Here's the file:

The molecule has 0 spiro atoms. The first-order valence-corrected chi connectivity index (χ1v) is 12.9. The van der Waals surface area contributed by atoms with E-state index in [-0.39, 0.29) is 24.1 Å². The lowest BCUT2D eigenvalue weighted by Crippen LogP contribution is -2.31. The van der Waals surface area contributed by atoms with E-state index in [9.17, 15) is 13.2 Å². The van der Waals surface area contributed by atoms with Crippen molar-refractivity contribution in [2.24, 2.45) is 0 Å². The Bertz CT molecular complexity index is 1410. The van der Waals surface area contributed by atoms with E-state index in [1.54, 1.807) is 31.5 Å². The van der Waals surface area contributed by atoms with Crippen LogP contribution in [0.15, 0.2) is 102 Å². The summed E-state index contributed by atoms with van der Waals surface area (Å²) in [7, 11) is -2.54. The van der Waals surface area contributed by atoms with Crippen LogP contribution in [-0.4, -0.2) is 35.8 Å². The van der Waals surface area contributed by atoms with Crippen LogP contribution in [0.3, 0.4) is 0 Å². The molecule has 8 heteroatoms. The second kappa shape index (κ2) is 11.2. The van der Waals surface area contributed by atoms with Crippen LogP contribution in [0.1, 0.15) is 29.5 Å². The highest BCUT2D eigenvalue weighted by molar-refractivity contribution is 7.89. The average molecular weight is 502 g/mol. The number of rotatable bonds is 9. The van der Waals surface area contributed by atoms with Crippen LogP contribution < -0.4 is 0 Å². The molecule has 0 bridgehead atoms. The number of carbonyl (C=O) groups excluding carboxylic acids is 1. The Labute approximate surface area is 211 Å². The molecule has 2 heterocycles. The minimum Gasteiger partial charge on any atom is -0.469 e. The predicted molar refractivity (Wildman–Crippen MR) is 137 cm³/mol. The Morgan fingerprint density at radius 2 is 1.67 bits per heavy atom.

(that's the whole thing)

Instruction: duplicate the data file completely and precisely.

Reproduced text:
The molecule has 0 spiro atoms. The first-order valence-corrected chi connectivity index (χ1v) is 12.9. The van der Waals surface area contributed by atoms with E-state index in [-0.39, 0.29) is 24.1 Å². The lowest BCUT2D eigenvalue weighted by Crippen LogP contribution is -2.31. The van der Waals surface area contributed by atoms with E-state index in [9.17, 15) is 13.2 Å². The van der Waals surface area contributed by atoms with Crippen molar-refractivity contribution in [2.24, 2.45) is 0 Å². The Bertz CT molecular complexity index is 1410. The van der Waals surface area contributed by atoms with E-state index in [1.54, 1.807) is 31.5 Å². The van der Waals surface area contributed by atoms with Crippen LogP contribution in [0.15, 0.2) is 102 Å². The summed E-state index contributed by atoms with van der Waals surface area (Å²) in [7, 11) is -2.54. The van der Waals surface area contributed by atoms with Crippen LogP contribution in [-0.4, -0.2) is 35.8 Å². The van der Waals surface area contributed by atoms with Crippen LogP contribution in [0.3, 0.4) is 0 Å². The molecule has 8 heteroatoms. The second kappa shape index (κ2) is 11.2. The van der Waals surface area contributed by atoms with Crippen LogP contribution in [0.1, 0.15) is 29.5 Å². The highest BCUT2D eigenvalue weighted by molar-refractivity contribution is 7.89. The average molecular weight is 502 g/mol. The number of rotatable bonds is 9. The van der Waals surface area contributed by atoms with Crippen LogP contribution < -0.4 is 0 Å². The molecule has 0 bridgehead atoms. The number of carbonyl (C=O) groups excluding carboxylic acids is 1. The Labute approximate surface area is 211 Å². The molecule has 2 heterocycles. The minimum Gasteiger partial charge on any atom is -0.469 e. The predicted molar refractivity (Wildman–Crippen MR) is 137 cm³/mol. The Morgan fingerprint density at radius 2 is 1.67 bits per heavy atom.